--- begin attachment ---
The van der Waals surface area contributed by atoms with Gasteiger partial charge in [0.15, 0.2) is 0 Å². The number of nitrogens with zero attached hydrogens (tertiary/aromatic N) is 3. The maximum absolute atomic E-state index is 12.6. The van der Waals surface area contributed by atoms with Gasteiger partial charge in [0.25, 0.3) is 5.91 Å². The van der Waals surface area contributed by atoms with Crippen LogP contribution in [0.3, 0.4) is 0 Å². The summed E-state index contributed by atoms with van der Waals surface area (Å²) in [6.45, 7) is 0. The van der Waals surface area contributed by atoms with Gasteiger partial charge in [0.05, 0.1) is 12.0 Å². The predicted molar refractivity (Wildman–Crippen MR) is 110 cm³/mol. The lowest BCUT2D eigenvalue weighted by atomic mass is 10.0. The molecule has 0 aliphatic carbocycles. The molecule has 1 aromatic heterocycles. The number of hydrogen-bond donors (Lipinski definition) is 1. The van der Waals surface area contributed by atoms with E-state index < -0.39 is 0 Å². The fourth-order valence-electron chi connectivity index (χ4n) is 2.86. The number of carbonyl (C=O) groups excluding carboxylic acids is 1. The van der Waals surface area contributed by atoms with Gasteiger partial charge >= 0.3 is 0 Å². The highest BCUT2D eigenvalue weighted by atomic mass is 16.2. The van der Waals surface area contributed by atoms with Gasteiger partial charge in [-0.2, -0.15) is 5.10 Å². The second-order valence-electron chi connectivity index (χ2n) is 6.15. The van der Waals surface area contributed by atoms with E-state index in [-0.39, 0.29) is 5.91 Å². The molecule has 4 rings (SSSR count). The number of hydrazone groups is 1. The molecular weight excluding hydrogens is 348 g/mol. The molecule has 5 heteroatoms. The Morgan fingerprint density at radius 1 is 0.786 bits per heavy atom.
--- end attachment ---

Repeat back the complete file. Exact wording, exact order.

The van der Waals surface area contributed by atoms with Gasteiger partial charge in [0.15, 0.2) is 0 Å². The number of nitrogens with zero attached hydrogens (tertiary/aromatic N) is 3. The maximum absolute atomic E-state index is 12.6. The van der Waals surface area contributed by atoms with Gasteiger partial charge in [0.25, 0.3) is 5.91 Å². The van der Waals surface area contributed by atoms with Crippen LogP contribution in [0.3, 0.4) is 0 Å². The summed E-state index contributed by atoms with van der Waals surface area (Å²) in [6.45, 7) is 0. The van der Waals surface area contributed by atoms with Gasteiger partial charge in [0.05, 0.1) is 12.0 Å². The predicted molar refractivity (Wildman–Crippen MR) is 110 cm³/mol. The lowest BCUT2D eigenvalue weighted by atomic mass is 10.0. The molecule has 0 aliphatic carbocycles. The molecule has 1 aromatic heterocycles. The number of hydrogen-bond donors (Lipinski definition) is 1. The van der Waals surface area contributed by atoms with E-state index < -0.39 is 0 Å². The fourth-order valence-electron chi connectivity index (χ4n) is 2.86. The number of carbonyl (C=O) groups excluding carboxylic acids is 1. The van der Waals surface area contributed by atoms with Gasteiger partial charge >= 0.3 is 0 Å². The highest BCUT2D eigenvalue weighted by atomic mass is 16.2. The van der Waals surface area contributed by atoms with Gasteiger partial charge in [-0.2, -0.15) is 5.10 Å². The second-order valence-electron chi connectivity index (χ2n) is 6.15. The van der Waals surface area contributed by atoms with E-state index in [-0.39, 0.29) is 5.91 Å². The molecule has 4 rings (SSSR count). The number of hydrazone groups is 1. The molecular weight excluding hydrogens is 348 g/mol. The molecule has 5 heteroatoms. The Morgan fingerprint density at radius 1 is 0.786 bits per heavy atom.